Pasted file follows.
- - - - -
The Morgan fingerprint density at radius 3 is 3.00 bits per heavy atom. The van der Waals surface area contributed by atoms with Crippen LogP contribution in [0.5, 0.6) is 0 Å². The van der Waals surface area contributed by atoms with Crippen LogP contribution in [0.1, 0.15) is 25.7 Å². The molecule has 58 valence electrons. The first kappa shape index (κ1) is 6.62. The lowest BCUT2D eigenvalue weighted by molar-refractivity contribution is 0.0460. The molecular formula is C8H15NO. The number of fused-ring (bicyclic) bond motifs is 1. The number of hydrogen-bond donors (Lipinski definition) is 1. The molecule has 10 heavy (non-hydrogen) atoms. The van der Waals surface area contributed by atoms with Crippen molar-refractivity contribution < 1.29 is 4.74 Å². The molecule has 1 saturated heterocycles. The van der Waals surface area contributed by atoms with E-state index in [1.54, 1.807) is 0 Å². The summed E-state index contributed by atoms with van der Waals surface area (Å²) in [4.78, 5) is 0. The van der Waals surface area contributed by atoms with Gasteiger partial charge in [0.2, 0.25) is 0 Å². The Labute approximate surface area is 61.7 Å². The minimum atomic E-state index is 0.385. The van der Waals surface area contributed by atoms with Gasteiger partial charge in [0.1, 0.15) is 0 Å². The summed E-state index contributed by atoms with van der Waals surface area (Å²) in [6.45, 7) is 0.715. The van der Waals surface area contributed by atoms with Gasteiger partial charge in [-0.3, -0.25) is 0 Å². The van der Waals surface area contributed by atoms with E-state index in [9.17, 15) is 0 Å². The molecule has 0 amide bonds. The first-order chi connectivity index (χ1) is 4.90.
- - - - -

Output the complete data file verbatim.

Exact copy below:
The Morgan fingerprint density at radius 3 is 3.00 bits per heavy atom. The van der Waals surface area contributed by atoms with Crippen LogP contribution in [0.5, 0.6) is 0 Å². The van der Waals surface area contributed by atoms with Crippen LogP contribution in [0.1, 0.15) is 25.7 Å². The molecule has 58 valence electrons. The first kappa shape index (κ1) is 6.62. The lowest BCUT2D eigenvalue weighted by molar-refractivity contribution is 0.0460. The molecular formula is C8H15NO. The number of fused-ring (bicyclic) bond motifs is 1. The number of hydrogen-bond donors (Lipinski definition) is 1. The molecule has 10 heavy (non-hydrogen) atoms. The van der Waals surface area contributed by atoms with Crippen molar-refractivity contribution < 1.29 is 4.74 Å². The molecule has 1 saturated heterocycles. The van der Waals surface area contributed by atoms with E-state index in [1.54, 1.807) is 0 Å². The summed E-state index contributed by atoms with van der Waals surface area (Å²) in [4.78, 5) is 0. The van der Waals surface area contributed by atoms with Gasteiger partial charge in [0.2, 0.25) is 0 Å². The Labute approximate surface area is 61.7 Å². The minimum atomic E-state index is 0.385. The van der Waals surface area contributed by atoms with Gasteiger partial charge in [0.1, 0.15) is 0 Å². The summed E-state index contributed by atoms with van der Waals surface area (Å²) in [6.45, 7) is 0.715. The van der Waals surface area contributed by atoms with Gasteiger partial charge in [-0.3, -0.25) is 0 Å². The van der Waals surface area contributed by atoms with E-state index in [9.17, 15) is 0 Å². The molecule has 0 amide bonds. The first-order chi connectivity index (χ1) is 4.90.